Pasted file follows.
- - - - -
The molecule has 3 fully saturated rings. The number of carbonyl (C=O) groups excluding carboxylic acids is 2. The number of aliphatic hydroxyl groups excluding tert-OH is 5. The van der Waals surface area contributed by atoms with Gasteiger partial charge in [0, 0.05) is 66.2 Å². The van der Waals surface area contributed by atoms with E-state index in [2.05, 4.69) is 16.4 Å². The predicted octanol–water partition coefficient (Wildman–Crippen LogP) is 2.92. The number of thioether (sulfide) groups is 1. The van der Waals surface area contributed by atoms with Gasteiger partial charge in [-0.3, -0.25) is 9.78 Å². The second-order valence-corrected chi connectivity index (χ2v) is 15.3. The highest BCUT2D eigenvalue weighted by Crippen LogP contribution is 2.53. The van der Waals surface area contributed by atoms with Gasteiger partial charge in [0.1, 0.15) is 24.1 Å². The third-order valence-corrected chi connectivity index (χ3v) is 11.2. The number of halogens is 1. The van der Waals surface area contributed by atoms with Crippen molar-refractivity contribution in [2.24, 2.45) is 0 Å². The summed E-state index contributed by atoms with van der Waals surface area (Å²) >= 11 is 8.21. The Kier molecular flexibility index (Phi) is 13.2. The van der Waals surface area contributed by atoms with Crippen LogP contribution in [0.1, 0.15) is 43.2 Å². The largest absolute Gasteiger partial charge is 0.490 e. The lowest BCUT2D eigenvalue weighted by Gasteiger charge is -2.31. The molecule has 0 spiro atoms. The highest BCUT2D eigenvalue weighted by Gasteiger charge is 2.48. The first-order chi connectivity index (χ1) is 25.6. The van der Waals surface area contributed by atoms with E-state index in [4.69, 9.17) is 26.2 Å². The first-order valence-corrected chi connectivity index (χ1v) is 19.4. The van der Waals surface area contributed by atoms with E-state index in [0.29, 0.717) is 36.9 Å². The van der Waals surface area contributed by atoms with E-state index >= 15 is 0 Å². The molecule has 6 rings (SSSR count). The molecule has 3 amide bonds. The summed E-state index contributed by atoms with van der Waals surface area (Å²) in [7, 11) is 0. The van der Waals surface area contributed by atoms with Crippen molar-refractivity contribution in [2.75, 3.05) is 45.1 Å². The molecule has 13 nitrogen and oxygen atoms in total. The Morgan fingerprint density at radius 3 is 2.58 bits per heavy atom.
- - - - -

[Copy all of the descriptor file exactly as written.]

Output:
The molecule has 3 fully saturated rings. The number of carbonyl (C=O) groups excluding carboxylic acids is 2. The number of aliphatic hydroxyl groups excluding tert-OH is 5. The van der Waals surface area contributed by atoms with Gasteiger partial charge in [0, 0.05) is 66.2 Å². The van der Waals surface area contributed by atoms with E-state index in [2.05, 4.69) is 16.4 Å². The predicted octanol–water partition coefficient (Wildman–Crippen LogP) is 2.92. The number of thioether (sulfide) groups is 1. The van der Waals surface area contributed by atoms with Gasteiger partial charge in [-0.3, -0.25) is 9.78 Å². The second-order valence-corrected chi connectivity index (χ2v) is 15.3. The highest BCUT2D eigenvalue weighted by Crippen LogP contribution is 2.53. The van der Waals surface area contributed by atoms with Gasteiger partial charge in [0.1, 0.15) is 24.1 Å². The third-order valence-corrected chi connectivity index (χ3v) is 11.2. The number of halogens is 1. The van der Waals surface area contributed by atoms with Crippen molar-refractivity contribution in [2.24, 2.45) is 0 Å². The summed E-state index contributed by atoms with van der Waals surface area (Å²) >= 11 is 8.21. The Kier molecular flexibility index (Phi) is 13.2. The van der Waals surface area contributed by atoms with Crippen LogP contribution in [0.1, 0.15) is 43.2 Å². The largest absolute Gasteiger partial charge is 0.490 e. The lowest BCUT2D eigenvalue weighted by Gasteiger charge is -2.31. The molecule has 0 spiro atoms. The highest BCUT2D eigenvalue weighted by Gasteiger charge is 2.48. The first-order chi connectivity index (χ1) is 25.6. The van der Waals surface area contributed by atoms with E-state index in [4.69, 9.17) is 26.2 Å². The first-order valence-corrected chi connectivity index (χ1v) is 19.4. The van der Waals surface area contributed by atoms with E-state index in [0.29, 0.717) is 36.9 Å². The van der Waals surface area contributed by atoms with E-state index >= 15 is 0 Å². The molecule has 6 rings (SSSR count). The molecule has 3 amide bonds. The summed E-state index contributed by atoms with van der Waals surface area (Å²) in [7, 11) is 0. The van der Waals surface area contributed by atoms with Crippen molar-refractivity contribution in [2.75, 3.05) is 45.1 Å². The molecule has 13 nitrogen and oxygen atoms in total. The Morgan fingerprint density at radius 3 is 2.58 bits per heavy atom.